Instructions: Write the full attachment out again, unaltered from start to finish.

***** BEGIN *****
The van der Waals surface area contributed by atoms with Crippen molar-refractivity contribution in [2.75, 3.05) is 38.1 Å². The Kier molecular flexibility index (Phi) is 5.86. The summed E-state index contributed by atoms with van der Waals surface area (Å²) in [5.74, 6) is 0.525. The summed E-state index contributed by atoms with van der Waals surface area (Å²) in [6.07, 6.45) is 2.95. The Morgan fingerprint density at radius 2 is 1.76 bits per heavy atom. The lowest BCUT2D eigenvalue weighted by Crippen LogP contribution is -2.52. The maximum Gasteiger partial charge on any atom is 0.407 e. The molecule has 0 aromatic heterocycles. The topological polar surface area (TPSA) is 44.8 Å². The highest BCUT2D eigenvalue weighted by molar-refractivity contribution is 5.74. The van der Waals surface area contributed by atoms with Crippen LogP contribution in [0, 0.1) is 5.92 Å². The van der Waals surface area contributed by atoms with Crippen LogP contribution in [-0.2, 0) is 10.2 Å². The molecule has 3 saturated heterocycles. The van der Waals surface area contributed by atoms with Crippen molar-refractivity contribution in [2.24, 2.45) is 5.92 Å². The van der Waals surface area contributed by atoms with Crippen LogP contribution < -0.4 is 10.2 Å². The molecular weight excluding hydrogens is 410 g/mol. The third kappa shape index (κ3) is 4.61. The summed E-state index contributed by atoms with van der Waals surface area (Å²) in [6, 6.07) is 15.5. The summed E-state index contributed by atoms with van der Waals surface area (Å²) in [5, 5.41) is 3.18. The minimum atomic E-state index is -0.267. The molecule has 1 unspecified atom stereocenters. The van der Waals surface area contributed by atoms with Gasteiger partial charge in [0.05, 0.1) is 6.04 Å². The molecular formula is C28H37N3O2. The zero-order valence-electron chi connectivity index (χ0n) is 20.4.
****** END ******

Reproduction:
The van der Waals surface area contributed by atoms with Crippen molar-refractivity contribution in [2.75, 3.05) is 38.1 Å². The Kier molecular flexibility index (Phi) is 5.86. The summed E-state index contributed by atoms with van der Waals surface area (Å²) in [5.74, 6) is 0.525. The summed E-state index contributed by atoms with van der Waals surface area (Å²) in [6.07, 6.45) is 2.95. The Morgan fingerprint density at radius 2 is 1.76 bits per heavy atom. The lowest BCUT2D eigenvalue weighted by Crippen LogP contribution is -2.52. The maximum Gasteiger partial charge on any atom is 0.407 e. The molecule has 0 aromatic heterocycles. The topological polar surface area (TPSA) is 44.8 Å². The highest BCUT2D eigenvalue weighted by molar-refractivity contribution is 5.74. The van der Waals surface area contributed by atoms with Crippen LogP contribution in [0, 0.1) is 5.92 Å². The van der Waals surface area contributed by atoms with Crippen LogP contribution in [-0.2, 0) is 10.2 Å². The molecule has 3 saturated heterocycles. The van der Waals surface area contributed by atoms with Crippen molar-refractivity contribution in [2.24, 2.45) is 5.92 Å². The van der Waals surface area contributed by atoms with Crippen LogP contribution < -0.4 is 10.2 Å². The molecular weight excluding hydrogens is 410 g/mol. The third kappa shape index (κ3) is 4.61. The summed E-state index contributed by atoms with van der Waals surface area (Å²) in [6, 6.07) is 15.5. The summed E-state index contributed by atoms with van der Waals surface area (Å²) in [5, 5.41) is 3.18. The minimum atomic E-state index is -0.267. The molecule has 1 unspecified atom stereocenters. The van der Waals surface area contributed by atoms with Gasteiger partial charge in [0.05, 0.1) is 6.04 Å². The molecular formula is C28H37N3O2. The zero-order valence-electron chi connectivity index (χ0n) is 20.4.